Tuesday, 23 March 2010

NZ-US free trade: roundup

New Zealand's in negotiations with the US for a "Trans-Pacific Partnership" free trade area.

The US Dairy lobby has thirty senators complaining of New Zealand's "anti-competitive practices". Never mind that New Zealand has close to the freest market in the world for dairy products. Rather, it's Fonterra's largish size that has them worried.

Fonterra reminds the Americans that while Fonterra is big in traded milk, it's relatively small in total milk production:
American lobbyists complaining about the potential for a Trans-Pacific Partnership (TPP) trade treaty to give New Zealand greater access to the United States domestic dairy market have been urged by Fonterra to look at the issue in context.

"The US dairy industry is by far the largest among the TPP countries, producing approximately 70 percent of the milk in the TPP region, while New Zealand produces a little over 13 percent," Kelvin Wickham, Fonterra's managing director of global trade, told NZPA.

Lance Wiggs laments the strong language used by some on the NZ side complaining of anti-trade American practices; Bernard Hickey reckons NZ has been too meek.

Hickey goes further today, reiterating prior warnings that any trade deal with the US is likely to exclude dairy but include a pile of copyright nonsense.

For most countries, a free trade deal gives them a chance to kill a bunch of their own protectionist policies that are popular with voters: "We had to stop bashing ourselves in the head with the hammer if we wanted the other guy to do the same; it isn't so much that we don't like bashing ourselves in the head, but it's more important to stop the other guy from doing it because his mess occasionally splatters on us." But New Zealand stopped bashing itself in the head rather some time ago.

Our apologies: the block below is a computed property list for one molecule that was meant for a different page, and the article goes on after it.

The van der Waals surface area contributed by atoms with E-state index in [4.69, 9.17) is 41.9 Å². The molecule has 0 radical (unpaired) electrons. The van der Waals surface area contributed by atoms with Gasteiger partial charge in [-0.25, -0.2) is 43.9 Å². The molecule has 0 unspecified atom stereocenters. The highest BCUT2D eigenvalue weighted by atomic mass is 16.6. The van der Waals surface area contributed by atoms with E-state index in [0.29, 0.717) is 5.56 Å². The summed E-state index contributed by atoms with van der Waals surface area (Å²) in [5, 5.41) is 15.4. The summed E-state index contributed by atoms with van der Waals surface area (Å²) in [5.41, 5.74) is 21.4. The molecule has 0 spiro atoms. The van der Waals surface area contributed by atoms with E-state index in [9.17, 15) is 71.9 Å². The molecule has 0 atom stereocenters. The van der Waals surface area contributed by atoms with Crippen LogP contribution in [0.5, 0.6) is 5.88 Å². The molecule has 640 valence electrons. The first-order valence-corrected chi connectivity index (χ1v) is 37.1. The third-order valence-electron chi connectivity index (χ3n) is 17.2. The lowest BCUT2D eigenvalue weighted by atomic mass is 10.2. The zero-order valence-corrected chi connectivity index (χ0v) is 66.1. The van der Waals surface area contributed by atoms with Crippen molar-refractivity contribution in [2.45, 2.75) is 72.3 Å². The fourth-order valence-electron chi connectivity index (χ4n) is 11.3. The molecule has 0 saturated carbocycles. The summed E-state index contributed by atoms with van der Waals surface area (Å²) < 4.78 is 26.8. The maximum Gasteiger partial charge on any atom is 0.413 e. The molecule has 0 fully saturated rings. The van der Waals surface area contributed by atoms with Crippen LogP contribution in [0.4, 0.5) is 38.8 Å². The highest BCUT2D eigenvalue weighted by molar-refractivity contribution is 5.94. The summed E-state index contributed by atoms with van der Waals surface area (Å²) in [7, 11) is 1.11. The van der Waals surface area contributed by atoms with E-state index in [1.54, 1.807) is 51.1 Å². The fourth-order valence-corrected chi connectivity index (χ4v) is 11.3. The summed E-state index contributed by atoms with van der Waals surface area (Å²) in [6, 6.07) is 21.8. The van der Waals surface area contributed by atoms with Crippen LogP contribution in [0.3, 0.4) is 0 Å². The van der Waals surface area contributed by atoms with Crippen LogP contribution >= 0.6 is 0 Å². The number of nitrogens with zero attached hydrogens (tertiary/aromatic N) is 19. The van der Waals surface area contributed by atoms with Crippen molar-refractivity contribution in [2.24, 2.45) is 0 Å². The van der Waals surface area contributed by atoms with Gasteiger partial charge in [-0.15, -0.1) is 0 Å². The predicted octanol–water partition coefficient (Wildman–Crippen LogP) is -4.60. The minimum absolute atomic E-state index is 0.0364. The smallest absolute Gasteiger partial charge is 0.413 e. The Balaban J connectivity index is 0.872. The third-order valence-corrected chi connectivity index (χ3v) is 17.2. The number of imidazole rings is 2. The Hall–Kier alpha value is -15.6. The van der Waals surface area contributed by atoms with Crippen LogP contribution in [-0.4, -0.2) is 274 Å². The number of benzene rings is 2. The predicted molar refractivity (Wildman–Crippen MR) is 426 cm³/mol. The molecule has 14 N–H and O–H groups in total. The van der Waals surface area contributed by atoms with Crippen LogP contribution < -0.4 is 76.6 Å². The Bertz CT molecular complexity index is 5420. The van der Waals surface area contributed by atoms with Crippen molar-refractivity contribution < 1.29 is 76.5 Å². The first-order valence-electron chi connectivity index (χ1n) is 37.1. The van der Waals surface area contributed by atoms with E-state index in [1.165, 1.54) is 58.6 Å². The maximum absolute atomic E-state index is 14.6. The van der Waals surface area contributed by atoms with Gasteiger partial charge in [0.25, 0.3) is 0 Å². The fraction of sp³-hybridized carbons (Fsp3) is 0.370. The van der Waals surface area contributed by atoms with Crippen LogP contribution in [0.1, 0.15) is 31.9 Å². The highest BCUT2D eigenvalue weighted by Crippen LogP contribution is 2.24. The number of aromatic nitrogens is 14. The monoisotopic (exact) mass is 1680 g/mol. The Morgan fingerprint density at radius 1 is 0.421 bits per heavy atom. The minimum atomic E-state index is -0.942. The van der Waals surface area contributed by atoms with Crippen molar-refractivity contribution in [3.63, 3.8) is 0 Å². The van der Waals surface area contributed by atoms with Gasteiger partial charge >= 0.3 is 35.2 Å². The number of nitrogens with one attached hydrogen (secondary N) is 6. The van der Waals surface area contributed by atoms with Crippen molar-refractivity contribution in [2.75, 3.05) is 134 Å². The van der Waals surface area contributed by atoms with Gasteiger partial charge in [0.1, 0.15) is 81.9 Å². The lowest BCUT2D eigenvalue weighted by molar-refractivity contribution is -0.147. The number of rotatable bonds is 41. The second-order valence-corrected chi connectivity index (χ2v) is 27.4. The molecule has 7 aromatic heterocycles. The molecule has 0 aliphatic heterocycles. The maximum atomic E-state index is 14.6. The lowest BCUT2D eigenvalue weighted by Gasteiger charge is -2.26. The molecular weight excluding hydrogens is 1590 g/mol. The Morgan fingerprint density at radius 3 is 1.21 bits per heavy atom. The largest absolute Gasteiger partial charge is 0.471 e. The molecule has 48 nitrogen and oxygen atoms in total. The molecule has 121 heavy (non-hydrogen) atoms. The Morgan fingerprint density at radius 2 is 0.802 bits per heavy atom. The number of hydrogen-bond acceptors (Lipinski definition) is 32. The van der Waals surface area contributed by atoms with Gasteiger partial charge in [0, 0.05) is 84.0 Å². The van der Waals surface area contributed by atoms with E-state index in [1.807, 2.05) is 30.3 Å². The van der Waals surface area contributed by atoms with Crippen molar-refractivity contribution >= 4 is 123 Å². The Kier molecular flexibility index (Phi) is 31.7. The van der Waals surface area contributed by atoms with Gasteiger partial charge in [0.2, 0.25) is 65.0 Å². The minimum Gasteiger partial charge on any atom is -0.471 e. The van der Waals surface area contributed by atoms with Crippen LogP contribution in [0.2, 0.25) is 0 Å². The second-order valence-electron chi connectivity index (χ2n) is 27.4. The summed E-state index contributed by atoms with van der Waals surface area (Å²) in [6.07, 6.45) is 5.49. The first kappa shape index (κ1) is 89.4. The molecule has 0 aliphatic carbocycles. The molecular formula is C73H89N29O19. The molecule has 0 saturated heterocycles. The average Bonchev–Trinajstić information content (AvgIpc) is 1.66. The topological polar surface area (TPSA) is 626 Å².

I'd be surprised if whatever deal went through actually wound up much constraining the Americans against continuing with dairy protectionism: dispute resolution under these agreements is long, arduous and expensive. Was the new bit of dairy protectionist legislation really the kind of thing prohibited under the TPP? Let's spend 20 years in the courts sorting it out (whaddya gonna do about it, put a tariff on US imports? You and I both know it won't hurt us 'cause we're big and you're tiny). But the copyright provisions would be enforced pretty vigilantly with retaliatory trade action: the MPAA doesn't think your ISPs are spending quite enough monitoring their subscribers; get them in line or we'll stop taking your dairy.

Says Hickey:
These FTAs are never about free trade from an American point of view. They are about creating another opportunity to strong-arm smaller countries into granting trade concessions to large American businesses. A much fairer, cleaner and freer option is proper reform of trade rules and tariffs through the World Trade Organisation. America and Europe have blocked reforms there because they would upset their apple carts of huge subsidies for farmers paid for by taxpayers and consumers through higher taxes and higher prices.

John Key is right to say a TPP without agriculture (and dairy in particular) is unacceptable. He should be prepared to walk away if the Americans try too hard to monster us in these talks.

Not so sweet

You only have to ask the Australian sugar farmers about the Australian FTA with America to find out how good that was. American sugar interests blocked sugar from the deal. American drug companies tried to shut down Australia’s version of Pharmac.

Australia’s exporters have hardly benefited from the deal.
I'm also skeptical. Worth giving it a try, but also worth remembering that no deal is better than many deals that could emerge when enforceability is factored in.


  1. I don't see the benefit for american drug companies to trade with a government run body like pharmac in the first place

  2. We'd expect them to charge lower prices here anyway just on income-based price discrimination; not sure whether the Pharmac price difference is due to that or to their monopsony position.